SERVPRO of Weymouth, Hingham, and Quincy is the Massachusetts fire damage company to call when the unthinkable happens to your South Shore home. When you call us at (781) 337-0344, the local specialists will be there fast to answer questions and get started with recovery and restoration. Thanks to our IICRC certification and top Better Business Bureau rating, you can relax knowing our disaster cleanup professionals have everything under control. 

Fire and Electronics: Why You Should Consider Cleaning Your Devices After a Fire

4/6/2023 (Permalink)

electronic fire damage Cleaning fire damage electronics is important to prevent further damage.

Electronics are a major part of our lives, and they can be destroyed by fire. A fire can damage your electronics in many ways, but one of the most important things to consider is how it will affect the health of you and your family. If you have an electronic item that was damaged by a fire, it's important to get it cleaned as soon as possible so that no further damage is done.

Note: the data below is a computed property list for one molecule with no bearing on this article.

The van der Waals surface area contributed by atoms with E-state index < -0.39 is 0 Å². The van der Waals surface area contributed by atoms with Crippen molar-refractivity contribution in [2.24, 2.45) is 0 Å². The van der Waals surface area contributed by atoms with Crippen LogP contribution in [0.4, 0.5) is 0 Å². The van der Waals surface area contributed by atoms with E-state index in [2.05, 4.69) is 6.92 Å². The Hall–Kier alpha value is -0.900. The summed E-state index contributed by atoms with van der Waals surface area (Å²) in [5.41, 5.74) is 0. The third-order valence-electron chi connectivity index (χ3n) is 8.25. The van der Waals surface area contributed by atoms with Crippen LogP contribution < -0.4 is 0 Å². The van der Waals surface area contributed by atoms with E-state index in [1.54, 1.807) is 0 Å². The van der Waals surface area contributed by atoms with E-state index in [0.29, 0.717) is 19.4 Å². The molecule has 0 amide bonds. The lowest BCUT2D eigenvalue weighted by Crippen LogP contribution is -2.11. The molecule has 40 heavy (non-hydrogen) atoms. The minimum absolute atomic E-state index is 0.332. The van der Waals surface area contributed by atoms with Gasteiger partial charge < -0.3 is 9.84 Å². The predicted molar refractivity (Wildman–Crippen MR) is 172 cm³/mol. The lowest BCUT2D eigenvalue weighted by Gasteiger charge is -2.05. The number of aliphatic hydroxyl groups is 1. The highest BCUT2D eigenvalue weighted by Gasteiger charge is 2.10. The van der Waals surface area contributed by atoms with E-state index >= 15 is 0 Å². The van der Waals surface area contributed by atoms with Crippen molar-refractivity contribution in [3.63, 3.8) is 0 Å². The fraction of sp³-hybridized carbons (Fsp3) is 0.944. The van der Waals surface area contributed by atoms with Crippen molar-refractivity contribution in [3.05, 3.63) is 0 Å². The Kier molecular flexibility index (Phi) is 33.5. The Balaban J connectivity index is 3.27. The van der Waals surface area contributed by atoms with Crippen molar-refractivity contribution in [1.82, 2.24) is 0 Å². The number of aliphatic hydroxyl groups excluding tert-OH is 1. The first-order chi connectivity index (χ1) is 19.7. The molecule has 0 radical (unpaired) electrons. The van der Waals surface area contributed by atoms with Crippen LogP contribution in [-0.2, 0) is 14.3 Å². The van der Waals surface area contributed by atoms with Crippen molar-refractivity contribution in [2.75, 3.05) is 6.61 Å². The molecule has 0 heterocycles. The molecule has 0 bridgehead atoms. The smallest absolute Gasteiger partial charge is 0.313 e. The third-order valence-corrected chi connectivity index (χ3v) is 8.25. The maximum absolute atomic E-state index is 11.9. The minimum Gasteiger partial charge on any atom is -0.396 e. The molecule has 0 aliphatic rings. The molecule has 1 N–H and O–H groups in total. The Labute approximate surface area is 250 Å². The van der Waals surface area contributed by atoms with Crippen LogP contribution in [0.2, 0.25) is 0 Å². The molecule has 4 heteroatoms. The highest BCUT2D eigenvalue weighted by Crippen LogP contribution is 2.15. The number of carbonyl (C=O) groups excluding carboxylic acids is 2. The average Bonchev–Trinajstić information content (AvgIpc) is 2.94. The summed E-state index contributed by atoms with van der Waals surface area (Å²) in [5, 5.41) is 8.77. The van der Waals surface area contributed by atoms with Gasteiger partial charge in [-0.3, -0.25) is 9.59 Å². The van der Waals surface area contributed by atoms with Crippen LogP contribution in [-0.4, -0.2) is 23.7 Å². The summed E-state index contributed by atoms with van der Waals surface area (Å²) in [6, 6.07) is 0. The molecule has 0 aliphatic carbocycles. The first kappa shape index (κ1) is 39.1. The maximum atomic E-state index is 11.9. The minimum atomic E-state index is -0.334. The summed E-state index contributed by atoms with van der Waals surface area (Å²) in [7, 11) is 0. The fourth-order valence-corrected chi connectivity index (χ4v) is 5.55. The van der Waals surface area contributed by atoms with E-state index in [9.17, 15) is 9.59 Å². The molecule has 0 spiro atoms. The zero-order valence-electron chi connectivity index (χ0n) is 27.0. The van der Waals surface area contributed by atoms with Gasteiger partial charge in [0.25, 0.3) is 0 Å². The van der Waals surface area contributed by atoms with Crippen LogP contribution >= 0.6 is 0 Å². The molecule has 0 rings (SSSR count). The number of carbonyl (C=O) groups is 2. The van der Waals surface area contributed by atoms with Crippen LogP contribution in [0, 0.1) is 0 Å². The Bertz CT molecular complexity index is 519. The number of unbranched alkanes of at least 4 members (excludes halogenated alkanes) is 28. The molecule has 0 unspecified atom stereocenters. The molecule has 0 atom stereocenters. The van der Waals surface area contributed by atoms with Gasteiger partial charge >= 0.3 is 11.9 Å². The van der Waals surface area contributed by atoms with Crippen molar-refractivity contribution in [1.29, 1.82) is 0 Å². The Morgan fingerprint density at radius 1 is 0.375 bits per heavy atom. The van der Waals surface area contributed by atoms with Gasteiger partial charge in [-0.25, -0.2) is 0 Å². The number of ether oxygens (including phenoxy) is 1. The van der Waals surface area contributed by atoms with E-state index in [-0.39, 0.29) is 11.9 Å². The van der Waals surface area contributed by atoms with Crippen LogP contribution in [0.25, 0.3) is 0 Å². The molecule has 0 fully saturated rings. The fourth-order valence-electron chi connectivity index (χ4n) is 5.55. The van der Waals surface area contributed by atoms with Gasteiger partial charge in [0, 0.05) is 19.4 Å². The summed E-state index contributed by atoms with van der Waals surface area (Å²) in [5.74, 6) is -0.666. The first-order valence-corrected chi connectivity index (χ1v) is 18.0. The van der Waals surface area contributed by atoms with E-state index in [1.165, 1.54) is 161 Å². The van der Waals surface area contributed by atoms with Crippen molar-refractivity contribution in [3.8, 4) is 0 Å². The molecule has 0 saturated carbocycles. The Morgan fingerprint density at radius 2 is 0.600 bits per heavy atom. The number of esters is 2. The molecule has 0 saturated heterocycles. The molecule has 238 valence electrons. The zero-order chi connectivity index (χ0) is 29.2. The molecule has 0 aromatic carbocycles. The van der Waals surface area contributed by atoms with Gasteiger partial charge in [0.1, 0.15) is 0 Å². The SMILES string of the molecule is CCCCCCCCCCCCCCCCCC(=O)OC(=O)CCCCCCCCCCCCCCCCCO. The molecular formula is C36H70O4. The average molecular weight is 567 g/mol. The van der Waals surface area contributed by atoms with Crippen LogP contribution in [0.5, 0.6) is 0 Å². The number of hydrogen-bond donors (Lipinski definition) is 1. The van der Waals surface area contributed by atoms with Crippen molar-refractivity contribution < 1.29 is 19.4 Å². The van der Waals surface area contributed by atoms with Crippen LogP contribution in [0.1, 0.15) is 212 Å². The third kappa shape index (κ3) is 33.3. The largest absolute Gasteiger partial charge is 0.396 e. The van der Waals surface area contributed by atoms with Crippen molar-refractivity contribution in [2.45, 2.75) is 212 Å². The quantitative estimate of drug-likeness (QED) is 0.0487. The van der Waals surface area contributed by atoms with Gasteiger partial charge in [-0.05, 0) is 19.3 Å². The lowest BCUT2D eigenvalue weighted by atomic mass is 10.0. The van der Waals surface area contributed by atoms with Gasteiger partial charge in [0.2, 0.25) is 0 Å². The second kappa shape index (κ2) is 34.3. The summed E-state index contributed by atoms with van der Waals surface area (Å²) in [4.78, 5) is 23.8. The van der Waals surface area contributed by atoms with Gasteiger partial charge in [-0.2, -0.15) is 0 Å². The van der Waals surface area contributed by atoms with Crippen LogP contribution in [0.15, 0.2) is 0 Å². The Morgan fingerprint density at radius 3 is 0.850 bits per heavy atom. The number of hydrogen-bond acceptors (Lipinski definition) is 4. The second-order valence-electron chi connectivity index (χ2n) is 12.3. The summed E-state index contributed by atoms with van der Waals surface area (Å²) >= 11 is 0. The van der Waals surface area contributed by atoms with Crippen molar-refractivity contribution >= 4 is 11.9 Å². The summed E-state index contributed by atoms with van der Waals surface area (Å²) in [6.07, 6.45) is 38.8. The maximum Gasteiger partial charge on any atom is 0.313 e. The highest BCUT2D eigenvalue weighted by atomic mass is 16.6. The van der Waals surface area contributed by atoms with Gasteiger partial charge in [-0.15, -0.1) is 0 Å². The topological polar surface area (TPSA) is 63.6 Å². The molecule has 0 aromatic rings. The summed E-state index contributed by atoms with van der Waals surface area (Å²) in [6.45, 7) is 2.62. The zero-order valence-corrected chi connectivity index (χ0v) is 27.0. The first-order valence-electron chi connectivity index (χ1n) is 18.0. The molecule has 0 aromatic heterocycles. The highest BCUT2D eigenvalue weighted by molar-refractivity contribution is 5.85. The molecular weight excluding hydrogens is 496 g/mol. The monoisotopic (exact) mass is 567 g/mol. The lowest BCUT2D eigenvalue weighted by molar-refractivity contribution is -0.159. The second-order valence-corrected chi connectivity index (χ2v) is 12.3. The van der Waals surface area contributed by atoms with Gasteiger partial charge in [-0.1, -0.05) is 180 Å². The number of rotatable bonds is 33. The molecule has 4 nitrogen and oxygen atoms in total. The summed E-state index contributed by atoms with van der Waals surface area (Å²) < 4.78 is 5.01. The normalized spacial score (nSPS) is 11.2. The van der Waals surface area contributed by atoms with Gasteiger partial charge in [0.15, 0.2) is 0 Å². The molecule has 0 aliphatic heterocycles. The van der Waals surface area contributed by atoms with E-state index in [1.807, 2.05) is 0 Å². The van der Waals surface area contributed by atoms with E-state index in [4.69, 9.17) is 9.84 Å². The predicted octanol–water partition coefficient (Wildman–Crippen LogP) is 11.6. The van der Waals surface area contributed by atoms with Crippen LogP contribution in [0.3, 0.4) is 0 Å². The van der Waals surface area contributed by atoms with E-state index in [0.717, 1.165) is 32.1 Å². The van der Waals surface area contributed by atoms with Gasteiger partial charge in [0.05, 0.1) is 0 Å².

In this article we'll discuss why it's necessary for electronics to be cleaned after a fire, what happens if they aren't cleaned and some tips about how best to clean them yourself at home or with professional help from an expert technician.

Types of Damages

The different types of damage that can be caused by fire include:

Smoke damage. This is the most obvious sign of a fire, as it leaves behind a black sooty residue on your electronics.

Soot damage. As well as smoke, there's also an oily film that covers everything in its path when there has been an electrical fire or other type of combustion involving heat (like cooking). This film can cause corrosion over time if not cleaned off regularly, which can lead to further damage down the line if left untreated.